Propositional attitudes and cultural scripts
In the linguistic literature inspired by the philosophical tradition, the key concepts of analysing "propositional attitudes' are "belief", "hope", "doubt", "know", among others. Yet, this distinction ignores cultural and linguistic variation in the conceptualisation of mental states that can be labelled as "propositional attitudes". Moreover, this approach overlooks the fact that categorisation of mental states in general and "propositional attitudes' in particular is aligned with cultural attitudes and understandings. This chapter proposes a comparative analysis of selected terms of "propositional attitudes' in English and Russian (to believe vs. sčitat" and belief vs. mnenie) in terms of universal meanings as they are identified in the Natural Semantic Metalanguage (NSM). The concepts central to the analysis are know and think which have been shown to have exact semantic equivalents in Russian and English as well as other languages. The chapter demonstrates that the analysed concepts differ in meaning and can be related to culture-specific cognitive styles which can be formulated as cultural scripts. The chapter demonstrates that the supremacy of logical concepts does not correlate to the architecture of mental lexicon as it is revealed in universal human concepts. It argues that NSM semantic universals can be regarded as more appropriate elements in the analysis of propositional attitudes.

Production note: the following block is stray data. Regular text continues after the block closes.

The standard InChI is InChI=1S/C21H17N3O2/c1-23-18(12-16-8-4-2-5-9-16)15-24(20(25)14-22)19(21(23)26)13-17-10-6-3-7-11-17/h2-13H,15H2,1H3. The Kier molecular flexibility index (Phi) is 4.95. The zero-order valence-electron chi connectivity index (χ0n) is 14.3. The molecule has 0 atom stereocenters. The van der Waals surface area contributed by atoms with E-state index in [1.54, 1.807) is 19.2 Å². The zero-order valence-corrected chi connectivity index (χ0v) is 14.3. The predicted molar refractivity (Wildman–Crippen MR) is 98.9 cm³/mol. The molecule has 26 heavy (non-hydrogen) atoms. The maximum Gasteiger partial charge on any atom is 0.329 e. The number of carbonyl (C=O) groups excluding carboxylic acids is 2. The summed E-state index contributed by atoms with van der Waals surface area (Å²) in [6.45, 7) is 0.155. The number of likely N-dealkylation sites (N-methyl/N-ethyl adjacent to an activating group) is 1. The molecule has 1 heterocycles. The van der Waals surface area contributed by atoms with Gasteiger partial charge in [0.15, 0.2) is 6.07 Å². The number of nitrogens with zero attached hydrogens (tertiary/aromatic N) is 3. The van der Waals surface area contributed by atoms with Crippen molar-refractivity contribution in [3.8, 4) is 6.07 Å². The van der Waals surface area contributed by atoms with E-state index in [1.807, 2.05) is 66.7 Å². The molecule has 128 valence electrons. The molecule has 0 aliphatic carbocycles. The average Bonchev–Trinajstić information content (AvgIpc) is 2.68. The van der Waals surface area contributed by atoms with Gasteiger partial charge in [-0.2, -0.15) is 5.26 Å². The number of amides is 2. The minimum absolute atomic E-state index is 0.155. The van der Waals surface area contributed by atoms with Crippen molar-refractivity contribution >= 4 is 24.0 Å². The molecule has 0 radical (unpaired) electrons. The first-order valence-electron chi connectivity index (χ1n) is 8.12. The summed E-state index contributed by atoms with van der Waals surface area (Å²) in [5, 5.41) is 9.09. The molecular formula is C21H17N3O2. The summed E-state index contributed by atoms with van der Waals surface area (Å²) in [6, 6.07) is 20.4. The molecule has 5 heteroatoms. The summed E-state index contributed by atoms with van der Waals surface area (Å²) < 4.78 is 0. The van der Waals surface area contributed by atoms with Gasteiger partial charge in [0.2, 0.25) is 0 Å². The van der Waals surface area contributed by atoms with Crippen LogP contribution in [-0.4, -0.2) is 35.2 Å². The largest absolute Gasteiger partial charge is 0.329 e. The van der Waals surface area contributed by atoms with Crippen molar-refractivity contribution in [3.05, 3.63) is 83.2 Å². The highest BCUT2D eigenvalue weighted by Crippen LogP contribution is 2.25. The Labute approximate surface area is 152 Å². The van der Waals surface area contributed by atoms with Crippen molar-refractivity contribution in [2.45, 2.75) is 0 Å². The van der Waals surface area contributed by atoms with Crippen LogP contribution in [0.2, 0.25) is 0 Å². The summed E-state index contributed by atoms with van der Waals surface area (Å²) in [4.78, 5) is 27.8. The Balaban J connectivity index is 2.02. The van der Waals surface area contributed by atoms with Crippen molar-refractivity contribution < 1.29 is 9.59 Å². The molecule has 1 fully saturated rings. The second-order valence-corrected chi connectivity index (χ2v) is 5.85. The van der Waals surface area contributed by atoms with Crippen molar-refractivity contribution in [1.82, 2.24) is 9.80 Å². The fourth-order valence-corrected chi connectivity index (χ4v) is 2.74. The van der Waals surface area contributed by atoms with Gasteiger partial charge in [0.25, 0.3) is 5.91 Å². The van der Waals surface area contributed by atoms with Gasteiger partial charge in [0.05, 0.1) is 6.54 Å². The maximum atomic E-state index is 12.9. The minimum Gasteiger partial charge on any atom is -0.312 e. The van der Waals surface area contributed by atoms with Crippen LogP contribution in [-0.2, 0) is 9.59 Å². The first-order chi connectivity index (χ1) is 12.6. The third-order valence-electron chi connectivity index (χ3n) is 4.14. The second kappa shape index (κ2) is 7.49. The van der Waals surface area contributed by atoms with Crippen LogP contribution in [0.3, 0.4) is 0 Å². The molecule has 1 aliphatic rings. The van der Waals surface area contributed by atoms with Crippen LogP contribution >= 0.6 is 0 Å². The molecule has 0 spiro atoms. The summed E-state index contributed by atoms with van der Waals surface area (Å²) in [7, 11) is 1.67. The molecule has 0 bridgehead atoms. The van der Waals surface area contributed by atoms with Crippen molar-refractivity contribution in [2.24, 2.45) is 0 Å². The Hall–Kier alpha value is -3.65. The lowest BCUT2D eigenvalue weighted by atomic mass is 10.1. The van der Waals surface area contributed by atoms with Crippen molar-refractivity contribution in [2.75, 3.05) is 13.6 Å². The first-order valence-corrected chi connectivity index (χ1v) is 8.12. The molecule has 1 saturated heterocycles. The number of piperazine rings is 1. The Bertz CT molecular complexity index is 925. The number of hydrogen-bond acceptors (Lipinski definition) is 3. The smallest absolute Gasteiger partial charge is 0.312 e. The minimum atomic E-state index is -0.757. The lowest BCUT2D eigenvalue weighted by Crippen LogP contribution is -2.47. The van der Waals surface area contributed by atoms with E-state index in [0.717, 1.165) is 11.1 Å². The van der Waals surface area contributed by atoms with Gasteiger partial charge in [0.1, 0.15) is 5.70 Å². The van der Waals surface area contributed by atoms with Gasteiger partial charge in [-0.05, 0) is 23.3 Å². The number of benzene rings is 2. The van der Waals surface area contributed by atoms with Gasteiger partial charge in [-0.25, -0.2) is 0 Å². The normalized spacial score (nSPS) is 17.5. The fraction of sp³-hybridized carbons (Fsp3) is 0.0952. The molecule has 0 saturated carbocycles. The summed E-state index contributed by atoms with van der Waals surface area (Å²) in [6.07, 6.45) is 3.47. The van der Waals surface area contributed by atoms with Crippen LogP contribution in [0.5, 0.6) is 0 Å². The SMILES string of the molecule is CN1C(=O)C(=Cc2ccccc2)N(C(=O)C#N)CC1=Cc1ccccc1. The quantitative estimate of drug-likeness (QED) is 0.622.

Gladkova, A. (2016)., Propositional attitudes and cultural scripts, in A. Capone & J. L. Mey (eds.), Interdisciplinary studies in pragmatics, culture and society, Dordrecht, Springer, pp. 329-352.
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